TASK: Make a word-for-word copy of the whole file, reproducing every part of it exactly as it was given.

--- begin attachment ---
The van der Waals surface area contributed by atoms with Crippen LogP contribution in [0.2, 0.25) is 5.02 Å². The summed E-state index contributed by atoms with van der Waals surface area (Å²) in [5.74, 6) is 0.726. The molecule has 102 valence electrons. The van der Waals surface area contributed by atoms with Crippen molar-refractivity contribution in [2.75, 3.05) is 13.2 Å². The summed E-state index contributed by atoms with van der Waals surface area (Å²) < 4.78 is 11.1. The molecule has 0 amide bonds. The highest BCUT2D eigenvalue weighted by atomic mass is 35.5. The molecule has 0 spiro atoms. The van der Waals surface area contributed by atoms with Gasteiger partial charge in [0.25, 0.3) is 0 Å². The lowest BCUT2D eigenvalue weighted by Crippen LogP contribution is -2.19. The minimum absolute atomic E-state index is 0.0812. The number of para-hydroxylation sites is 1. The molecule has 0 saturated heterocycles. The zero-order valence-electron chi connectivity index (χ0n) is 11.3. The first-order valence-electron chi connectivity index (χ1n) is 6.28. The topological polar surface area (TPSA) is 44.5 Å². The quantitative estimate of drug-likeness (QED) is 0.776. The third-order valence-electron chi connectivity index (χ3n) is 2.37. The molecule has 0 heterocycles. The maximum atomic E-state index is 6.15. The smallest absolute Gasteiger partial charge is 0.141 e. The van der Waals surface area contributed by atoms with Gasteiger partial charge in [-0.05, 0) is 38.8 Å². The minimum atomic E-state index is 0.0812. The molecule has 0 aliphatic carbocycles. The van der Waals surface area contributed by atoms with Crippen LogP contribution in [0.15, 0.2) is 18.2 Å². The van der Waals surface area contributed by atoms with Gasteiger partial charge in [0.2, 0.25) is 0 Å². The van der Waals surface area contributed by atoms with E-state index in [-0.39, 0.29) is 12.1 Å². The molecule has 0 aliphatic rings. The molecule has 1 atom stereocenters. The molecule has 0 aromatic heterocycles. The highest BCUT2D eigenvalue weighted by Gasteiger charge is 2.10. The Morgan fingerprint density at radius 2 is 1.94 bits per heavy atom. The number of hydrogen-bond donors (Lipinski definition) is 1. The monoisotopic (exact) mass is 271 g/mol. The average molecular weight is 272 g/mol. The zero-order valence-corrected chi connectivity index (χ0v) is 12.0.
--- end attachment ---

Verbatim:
The van der Waals surface area contributed by atoms with Crippen LogP contribution in [0.2, 0.25) is 5.02 Å². The summed E-state index contributed by atoms with van der Waals surface area (Å²) in [5.74, 6) is 0.726. The molecule has 102 valence electrons. The van der Waals surface area contributed by atoms with Crippen molar-refractivity contribution in [2.75, 3.05) is 13.2 Å². The summed E-state index contributed by atoms with van der Waals surface area (Å²) < 4.78 is 11.1. The molecule has 0 amide bonds. The highest BCUT2D eigenvalue weighted by atomic mass is 35.5. The molecule has 0 spiro atoms. The van der Waals surface area contributed by atoms with Gasteiger partial charge in [0.25, 0.3) is 0 Å². The lowest BCUT2D eigenvalue weighted by Crippen LogP contribution is -2.19. The minimum absolute atomic E-state index is 0.0812. The number of para-hydroxylation sites is 1. The molecule has 0 saturated heterocycles. The zero-order valence-electron chi connectivity index (χ0n) is 11.3. The first-order valence-electron chi connectivity index (χ1n) is 6.28. The topological polar surface area (TPSA) is 44.5 Å². The quantitative estimate of drug-likeness (QED) is 0.776. The third-order valence-electron chi connectivity index (χ3n) is 2.37. The molecule has 0 heterocycles. The maximum atomic E-state index is 6.15. The smallest absolute Gasteiger partial charge is 0.141 e. The van der Waals surface area contributed by atoms with Gasteiger partial charge in [-0.05, 0) is 38.8 Å². The minimum atomic E-state index is 0.0812. The molecule has 0 aliphatic carbocycles. The van der Waals surface area contributed by atoms with Crippen LogP contribution in [0.15, 0.2) is 18.2 Å². The van der Waals surface area contributed by atoms with Gasteiger partial charge in [0.2, 0.25) is 0 Å². The van der Waals surface area contributed by atoms with E-state index in [-0.39, 0.29) is 12.1 Å². The molecule has 0 aliphatic rings. The molecule has 1 atom stereocenters. The molecule has 0 aromatic heterocycles. The highest BCUT2D eigenvalue weighted by Gasteiger charge is 2.10. The Morgan fingerprint density at radius 2 is 1.94 bits per heavy atom. The number of hydrogen-bond donors (Lipinski definition) is 1. The monoisotopic (exact) mass is 271 g/mol. The average molecular weight is 272 g/mol. The zero-order valence-corrected chi connectivity index (χ0v) is 12.0.